thought the objection to the Billon account of the allegations contained in the preamble not having been proved, might be a very good reason for altering that preamble in the Committee, but could be none for postponing the second reading. The hon. Member said, that they ought to proceed no further, because no case had been made out. Why, if there were strictly legal proof of bribery, that Bill would not be necessary It was introduced because, otherwise, legal evidence could not be obtained. But a primâ facie case had been made out: for the hon. Member who introduced the Bill, stated, on the authority of communications made to him by many of the electors, that there were facts which would be disclosed before the Committee which might fully justify the assertions contained in this preamble. The House, therefore, would be fully justified in passing this measure.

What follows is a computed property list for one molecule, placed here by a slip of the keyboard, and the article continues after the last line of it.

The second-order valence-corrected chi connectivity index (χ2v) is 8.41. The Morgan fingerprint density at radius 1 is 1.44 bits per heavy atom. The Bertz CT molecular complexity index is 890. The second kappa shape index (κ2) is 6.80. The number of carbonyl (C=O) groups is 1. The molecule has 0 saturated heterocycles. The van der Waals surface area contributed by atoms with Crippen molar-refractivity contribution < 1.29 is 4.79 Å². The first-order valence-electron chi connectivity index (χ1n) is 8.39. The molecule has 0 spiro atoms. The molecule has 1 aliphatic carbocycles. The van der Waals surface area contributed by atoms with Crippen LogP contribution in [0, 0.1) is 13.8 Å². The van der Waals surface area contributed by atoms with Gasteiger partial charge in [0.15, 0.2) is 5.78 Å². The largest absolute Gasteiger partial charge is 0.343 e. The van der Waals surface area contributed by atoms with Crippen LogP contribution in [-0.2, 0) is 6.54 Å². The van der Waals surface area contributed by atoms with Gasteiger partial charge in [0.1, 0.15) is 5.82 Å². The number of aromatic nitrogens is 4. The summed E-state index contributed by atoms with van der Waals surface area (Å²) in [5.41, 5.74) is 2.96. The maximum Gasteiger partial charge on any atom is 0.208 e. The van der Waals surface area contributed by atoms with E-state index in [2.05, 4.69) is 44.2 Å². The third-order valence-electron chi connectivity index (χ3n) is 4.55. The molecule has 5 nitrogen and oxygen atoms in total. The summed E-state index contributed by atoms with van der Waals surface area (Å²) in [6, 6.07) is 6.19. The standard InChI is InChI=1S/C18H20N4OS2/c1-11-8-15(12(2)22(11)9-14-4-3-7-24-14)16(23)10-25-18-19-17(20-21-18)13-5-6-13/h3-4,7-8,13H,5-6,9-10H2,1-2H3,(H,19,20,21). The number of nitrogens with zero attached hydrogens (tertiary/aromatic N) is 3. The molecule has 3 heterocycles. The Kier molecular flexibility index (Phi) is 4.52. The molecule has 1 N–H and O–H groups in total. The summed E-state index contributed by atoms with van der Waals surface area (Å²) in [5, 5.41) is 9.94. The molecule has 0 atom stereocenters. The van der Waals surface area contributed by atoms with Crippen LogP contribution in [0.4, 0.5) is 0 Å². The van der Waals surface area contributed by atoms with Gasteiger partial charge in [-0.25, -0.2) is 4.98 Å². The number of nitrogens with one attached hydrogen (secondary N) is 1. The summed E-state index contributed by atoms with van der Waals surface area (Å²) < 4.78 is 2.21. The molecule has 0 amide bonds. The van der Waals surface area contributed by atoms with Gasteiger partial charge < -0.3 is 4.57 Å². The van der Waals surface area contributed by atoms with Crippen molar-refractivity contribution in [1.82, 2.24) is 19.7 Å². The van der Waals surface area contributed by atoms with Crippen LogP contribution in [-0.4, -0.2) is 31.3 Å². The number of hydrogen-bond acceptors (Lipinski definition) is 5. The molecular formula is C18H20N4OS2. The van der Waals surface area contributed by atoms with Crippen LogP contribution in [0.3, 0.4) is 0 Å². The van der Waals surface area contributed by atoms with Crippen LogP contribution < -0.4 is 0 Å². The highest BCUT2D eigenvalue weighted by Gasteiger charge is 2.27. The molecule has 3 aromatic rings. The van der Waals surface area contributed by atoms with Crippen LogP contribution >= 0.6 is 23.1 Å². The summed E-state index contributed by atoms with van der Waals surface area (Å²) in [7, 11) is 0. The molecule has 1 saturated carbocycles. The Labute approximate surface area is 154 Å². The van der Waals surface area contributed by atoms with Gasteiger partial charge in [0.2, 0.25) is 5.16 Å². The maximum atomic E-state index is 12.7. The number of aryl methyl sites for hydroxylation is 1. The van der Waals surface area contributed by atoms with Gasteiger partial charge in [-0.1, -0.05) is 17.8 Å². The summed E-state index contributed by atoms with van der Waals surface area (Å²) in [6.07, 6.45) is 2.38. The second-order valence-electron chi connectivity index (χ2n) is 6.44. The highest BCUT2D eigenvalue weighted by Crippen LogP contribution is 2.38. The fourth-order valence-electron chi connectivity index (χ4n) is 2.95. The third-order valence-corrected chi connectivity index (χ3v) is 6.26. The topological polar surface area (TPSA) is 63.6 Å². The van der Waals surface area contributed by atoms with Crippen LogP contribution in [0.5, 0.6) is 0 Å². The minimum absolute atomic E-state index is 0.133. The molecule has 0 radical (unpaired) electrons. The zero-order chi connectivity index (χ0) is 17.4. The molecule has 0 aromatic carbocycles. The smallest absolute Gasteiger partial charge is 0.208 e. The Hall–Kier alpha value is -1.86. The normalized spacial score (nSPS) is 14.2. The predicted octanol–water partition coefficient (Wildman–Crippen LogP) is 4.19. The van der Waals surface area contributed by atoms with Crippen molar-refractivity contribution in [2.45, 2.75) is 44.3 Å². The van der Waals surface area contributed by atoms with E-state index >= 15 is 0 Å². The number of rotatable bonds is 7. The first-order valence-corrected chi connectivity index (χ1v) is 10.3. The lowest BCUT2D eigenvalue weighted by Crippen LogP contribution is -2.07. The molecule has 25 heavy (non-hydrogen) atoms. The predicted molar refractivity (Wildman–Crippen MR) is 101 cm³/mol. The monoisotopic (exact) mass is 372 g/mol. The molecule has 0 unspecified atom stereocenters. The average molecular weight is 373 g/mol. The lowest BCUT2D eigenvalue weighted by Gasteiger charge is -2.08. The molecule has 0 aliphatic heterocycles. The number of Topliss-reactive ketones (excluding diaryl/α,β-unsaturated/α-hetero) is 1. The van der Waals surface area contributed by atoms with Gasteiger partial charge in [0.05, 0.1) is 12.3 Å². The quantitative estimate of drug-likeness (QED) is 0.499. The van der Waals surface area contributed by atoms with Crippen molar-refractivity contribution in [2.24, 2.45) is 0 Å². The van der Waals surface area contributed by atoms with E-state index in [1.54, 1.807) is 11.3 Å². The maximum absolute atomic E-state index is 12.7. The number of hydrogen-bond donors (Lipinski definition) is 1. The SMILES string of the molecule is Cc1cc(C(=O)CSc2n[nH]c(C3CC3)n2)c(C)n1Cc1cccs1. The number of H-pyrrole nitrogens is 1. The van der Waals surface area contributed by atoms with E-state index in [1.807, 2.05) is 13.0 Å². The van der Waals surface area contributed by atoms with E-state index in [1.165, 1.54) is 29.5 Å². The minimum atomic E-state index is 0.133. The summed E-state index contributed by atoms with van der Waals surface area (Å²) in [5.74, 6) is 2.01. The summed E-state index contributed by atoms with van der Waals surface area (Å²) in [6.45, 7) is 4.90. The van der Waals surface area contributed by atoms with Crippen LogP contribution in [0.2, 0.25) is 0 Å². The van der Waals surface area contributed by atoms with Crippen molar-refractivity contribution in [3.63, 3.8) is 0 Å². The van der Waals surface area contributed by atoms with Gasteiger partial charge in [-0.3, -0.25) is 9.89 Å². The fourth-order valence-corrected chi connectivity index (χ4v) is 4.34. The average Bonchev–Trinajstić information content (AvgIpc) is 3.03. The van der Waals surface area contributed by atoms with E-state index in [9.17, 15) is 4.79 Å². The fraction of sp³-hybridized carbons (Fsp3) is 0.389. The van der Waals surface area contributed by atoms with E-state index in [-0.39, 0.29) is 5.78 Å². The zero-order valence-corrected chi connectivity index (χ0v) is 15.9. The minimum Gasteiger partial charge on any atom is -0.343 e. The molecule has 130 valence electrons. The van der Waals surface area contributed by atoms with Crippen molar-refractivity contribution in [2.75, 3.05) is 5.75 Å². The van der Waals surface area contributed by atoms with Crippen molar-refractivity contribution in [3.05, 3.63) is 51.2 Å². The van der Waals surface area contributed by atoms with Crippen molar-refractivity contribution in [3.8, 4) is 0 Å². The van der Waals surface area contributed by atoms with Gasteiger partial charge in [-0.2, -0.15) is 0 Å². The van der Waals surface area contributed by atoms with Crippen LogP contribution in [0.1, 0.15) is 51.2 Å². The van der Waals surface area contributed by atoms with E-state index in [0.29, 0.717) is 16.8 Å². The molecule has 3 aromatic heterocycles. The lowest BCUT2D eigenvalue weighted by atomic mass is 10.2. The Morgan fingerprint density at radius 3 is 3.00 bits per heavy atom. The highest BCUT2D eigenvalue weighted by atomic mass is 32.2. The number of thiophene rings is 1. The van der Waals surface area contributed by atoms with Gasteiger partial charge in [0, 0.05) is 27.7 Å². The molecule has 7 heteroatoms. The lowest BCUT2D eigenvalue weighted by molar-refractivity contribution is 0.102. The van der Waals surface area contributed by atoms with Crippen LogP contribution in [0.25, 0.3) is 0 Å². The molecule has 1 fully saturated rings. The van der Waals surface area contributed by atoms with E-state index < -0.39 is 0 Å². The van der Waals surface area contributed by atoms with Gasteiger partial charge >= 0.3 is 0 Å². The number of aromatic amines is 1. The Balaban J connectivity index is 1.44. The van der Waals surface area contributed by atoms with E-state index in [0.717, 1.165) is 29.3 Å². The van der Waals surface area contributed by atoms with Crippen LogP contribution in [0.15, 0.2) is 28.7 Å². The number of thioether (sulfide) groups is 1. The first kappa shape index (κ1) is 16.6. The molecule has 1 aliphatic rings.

Mr. Pryme

said, that the argument in the present case amounted to this; you ought not to have an opportunity of doing a thing because you had not done it. The object of the Bill was, to give an opportunity of proving certain circumstances. A witness might refuse to answer a question, because he might, by so doing, criminate himself. This Bill would completely indemnify him, and he could then do so. Of all the extraordinary arguments he had heard, the one then used was the most extraordinary:—"You shall not be allowed to produce proof because you have not already produced it." If ever there was an argument in a circle that was one.

Bill read a Second Time.